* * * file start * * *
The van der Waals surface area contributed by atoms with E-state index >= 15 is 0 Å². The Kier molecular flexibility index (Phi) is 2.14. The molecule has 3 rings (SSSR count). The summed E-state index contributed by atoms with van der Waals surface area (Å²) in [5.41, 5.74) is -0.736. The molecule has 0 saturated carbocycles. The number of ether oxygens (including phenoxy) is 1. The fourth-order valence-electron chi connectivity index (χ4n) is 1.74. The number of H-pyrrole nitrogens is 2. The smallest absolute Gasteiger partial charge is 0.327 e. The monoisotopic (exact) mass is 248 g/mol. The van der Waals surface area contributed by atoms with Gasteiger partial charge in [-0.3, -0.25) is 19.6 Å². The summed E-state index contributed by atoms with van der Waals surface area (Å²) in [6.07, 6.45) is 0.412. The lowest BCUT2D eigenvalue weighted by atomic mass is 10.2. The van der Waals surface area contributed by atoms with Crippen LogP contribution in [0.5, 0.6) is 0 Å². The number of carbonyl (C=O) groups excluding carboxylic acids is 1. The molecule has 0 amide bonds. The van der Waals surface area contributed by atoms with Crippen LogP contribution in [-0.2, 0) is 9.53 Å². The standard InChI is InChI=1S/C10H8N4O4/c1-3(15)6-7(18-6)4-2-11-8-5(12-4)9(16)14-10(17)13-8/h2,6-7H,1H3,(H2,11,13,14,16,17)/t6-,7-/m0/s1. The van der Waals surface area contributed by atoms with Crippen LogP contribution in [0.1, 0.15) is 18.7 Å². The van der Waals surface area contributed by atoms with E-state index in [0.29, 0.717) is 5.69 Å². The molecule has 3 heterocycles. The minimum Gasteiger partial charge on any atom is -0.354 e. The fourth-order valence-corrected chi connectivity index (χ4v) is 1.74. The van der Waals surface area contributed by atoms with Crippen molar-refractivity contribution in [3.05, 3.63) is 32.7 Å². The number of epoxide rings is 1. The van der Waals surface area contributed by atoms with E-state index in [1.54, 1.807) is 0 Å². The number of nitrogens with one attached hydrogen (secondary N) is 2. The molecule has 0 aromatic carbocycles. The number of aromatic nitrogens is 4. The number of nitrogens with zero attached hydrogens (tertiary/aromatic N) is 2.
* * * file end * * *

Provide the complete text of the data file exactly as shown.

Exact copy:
The van der Waals surface area contributed by atoms with E-state index >= 15 is 0 Å². The Kier molecular flexibility index (Phi) is 2.14. The molecule has 3 rings (SSSR count). The summed E-state index contributed by atoms with van der Waals surface area (Å²) in [5.41, 5.74) is -0.736. The molecule has 0 saturated carbocycles. The number of ether oxygens (including phenoxy) is 1. The fourth-order valence-electron chi connectivity index (χ4n) is 1.74. The number of H-pyrrole nitrogens is 2. The smallest absolute Gasteiger partial charge is 0.327 e. The monoisotopic (exact) mass is 248 g/mol. The van der Waals surface area contributed by atoms with Gasteiger partial charge in [-0.3, -0.25) is 19.6 Å². The summed E-state index contributed by atoms with van der Waals surface area (Å²) in [6.07, 6.45) is 0.412. The lowest BCUT2D eigenvalue weighted by atomic mass is 10.2. The van der Waals surface area contributed by atoms with Crippen LogP contribution in [0.5, 0.6) is 0 Å². The number of carbonyl (C=O) groups excluding carboxylic acids is 1. The molecule has 0 amide bonds. The van der Waals surface area contributed by atoms with Crippen LogP contribution in [-0.2, 0) is 9.53 Å². The standard InChI is InChI=1S/C10H8N4O4/c1-3(15)6-7(18-6)4-2-11-8-5(12-4)9(16)14-10(17)13-8/h2,6-7H,1H3,(H2,11,13,14,16,17)/t6-,7-/m0/s1. The van der Waals surface area contributed by atoms with Crippen LogP contribution in [0.1, 0.15) is 18.7 Å². The van der Waals surface area contributed by atoms with E-state index in [0.29, 0.717) is 5.69 Å². The molecule has 3 heterocycles. The minimum Gasteiger partial charge on any atom is -0.354 e. The fourth-order valence-corrected chi connectivity index (χ4v) is 1.74. The van der Waals surface area contributed by atoms with Crippen molar-refractivity contribution in [3.05, 3.63) is 32.7 Å². The number of epoxide rings is 1. The van der Waals surface area contributed by atoms with E-state index in [1.54, 1.807) is 0 Å². The number of nitrogens with one attached hydrogen (secondary N) is 2. The molecule has 0 aromatic carbocycles. The number of aromatic nitrogens is 4. The number of nitrogens with zero attached hydrogens (tertiary/aromatic N) is 2.